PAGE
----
EA Sports captain Peter Moore believes that within five years we will all be playing games online, maybe with robotic dogs and hoverboards.
Speaking to GamesIndustry.biz at E3, Moore warned that if the industry does not embrace the change it may end up like the next music industry.
"You're talking to a company here that truly believes that every consumer will ultimately go online, whether it's five years from now. You're talking to a company that ultimately believes that physical media goes away, that how we get our media - whether it's games, we're already doing it through music, or if it's TV shows - it's going to go through Internet Protocols more than it is through cable or satellite," said Moore.
"Whatever you want to think about the future, there's no doubt that the Internet and connected experiences will be a bigger part of our lives than they ever have been. I'm always fond of saying that we'll tell our grandchildren that we drove to the store to buy a physical disc.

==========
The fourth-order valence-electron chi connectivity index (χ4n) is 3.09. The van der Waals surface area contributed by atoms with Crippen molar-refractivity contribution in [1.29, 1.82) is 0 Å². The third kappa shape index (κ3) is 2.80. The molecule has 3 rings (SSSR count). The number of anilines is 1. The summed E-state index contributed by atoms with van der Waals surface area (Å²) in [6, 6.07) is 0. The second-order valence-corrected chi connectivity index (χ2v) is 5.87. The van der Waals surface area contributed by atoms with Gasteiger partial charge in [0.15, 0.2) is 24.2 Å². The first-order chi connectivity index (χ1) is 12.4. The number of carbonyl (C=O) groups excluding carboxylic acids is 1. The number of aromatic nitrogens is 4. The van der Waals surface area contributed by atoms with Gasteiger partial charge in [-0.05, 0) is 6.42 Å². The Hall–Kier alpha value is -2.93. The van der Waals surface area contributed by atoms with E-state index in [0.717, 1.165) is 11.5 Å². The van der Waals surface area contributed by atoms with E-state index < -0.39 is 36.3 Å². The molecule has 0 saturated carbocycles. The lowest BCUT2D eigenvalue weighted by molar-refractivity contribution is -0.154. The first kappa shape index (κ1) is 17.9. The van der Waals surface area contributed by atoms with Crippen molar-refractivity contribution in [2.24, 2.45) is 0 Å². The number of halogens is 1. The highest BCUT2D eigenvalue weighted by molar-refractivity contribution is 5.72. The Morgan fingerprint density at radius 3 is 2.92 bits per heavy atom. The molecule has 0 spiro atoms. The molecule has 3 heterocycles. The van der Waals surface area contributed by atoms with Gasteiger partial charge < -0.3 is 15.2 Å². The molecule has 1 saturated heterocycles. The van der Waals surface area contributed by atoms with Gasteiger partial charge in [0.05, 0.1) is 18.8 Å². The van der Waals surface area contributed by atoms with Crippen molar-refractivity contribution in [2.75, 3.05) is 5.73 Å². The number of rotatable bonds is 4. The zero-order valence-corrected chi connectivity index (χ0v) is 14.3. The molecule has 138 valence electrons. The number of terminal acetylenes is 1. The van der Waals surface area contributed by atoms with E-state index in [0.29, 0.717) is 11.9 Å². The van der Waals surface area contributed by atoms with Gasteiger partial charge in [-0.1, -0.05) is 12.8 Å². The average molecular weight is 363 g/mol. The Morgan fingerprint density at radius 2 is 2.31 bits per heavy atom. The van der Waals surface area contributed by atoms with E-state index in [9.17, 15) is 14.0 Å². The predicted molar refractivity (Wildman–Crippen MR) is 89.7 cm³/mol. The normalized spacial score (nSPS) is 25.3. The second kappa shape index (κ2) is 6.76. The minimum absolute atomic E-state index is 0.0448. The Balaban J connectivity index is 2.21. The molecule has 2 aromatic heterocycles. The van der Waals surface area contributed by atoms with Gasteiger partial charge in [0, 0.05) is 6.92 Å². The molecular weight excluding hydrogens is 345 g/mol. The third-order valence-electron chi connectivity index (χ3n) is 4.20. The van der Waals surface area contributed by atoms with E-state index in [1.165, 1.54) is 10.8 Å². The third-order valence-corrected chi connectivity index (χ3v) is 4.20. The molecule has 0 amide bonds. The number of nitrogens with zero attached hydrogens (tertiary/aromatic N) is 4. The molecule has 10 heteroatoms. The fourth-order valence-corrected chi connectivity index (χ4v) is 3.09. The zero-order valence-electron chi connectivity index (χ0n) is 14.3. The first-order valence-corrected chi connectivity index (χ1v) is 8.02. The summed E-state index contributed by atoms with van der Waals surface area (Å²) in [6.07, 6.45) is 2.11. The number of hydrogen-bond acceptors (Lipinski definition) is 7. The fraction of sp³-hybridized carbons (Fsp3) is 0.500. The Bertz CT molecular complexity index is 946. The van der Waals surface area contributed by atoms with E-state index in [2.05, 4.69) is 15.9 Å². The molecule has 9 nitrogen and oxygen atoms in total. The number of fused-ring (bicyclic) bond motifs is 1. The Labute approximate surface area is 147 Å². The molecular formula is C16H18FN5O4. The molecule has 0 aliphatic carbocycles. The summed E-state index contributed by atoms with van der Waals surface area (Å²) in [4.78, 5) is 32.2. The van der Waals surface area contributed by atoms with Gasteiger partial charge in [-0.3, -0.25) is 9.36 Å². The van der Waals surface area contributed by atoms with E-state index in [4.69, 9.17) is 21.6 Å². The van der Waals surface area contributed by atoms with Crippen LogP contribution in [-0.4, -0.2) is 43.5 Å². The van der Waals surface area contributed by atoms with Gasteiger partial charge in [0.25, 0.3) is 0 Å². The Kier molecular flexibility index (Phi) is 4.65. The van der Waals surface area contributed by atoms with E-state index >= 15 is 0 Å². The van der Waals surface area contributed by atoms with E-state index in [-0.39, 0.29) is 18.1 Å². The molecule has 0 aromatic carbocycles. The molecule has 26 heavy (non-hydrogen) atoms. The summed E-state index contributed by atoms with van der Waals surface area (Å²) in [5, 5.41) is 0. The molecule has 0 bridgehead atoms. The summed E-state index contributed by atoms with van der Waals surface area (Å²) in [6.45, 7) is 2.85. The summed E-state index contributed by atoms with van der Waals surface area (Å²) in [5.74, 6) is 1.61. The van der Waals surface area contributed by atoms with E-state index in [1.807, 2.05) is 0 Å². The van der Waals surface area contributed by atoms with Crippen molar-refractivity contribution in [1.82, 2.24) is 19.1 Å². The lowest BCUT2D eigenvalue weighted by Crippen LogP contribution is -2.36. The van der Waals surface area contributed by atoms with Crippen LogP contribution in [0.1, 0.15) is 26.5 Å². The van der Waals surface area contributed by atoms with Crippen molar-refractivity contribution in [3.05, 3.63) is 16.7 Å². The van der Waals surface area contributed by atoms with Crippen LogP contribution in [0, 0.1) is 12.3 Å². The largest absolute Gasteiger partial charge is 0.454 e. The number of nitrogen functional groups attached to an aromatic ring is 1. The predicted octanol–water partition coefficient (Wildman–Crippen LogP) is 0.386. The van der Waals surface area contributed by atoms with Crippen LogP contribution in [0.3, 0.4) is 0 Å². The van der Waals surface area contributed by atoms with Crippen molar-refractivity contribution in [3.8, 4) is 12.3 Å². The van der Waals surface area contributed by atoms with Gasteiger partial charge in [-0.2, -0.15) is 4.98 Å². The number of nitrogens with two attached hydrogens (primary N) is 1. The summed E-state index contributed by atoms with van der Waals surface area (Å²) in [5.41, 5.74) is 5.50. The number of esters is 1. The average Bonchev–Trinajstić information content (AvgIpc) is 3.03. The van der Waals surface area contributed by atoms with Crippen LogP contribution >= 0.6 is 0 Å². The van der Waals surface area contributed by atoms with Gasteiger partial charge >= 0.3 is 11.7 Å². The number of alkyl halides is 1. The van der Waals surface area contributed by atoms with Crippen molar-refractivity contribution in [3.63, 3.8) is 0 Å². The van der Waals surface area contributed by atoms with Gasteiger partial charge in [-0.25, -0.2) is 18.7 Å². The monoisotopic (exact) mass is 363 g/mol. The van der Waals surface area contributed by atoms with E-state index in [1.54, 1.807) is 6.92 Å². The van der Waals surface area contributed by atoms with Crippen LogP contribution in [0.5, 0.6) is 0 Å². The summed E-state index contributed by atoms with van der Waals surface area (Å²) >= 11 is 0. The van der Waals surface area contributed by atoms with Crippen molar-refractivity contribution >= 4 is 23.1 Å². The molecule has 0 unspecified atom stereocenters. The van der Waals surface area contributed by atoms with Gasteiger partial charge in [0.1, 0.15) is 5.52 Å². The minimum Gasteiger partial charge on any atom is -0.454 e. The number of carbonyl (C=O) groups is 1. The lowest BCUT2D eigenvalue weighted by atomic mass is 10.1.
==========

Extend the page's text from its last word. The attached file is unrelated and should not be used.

"In tomorrow's world we'll have half a terabyte of storage at home, everything will be in there, and we as an industry need to make sure we don't become another music industry," he added.
Moore believes games without some kind of online interaction are now seen as "primitive" and that EA will "lead the charge" into our digital future.
One of the ways EA will do that is through Nucleus, its social games service that tracks preferences, scores and relationships so you can set challenges for friends across numerous games on different formats.
Nucleus will be implemented into EA Sports games plus Battlefield Heroes and Spore, and aims to feature in around 25 titles by the end of 2009.
Pop over to GamesIndustry.biz for the full interview with Peter Moore, where he talks about redesigning sports for Wii and making online multiplayer less "intimidating".
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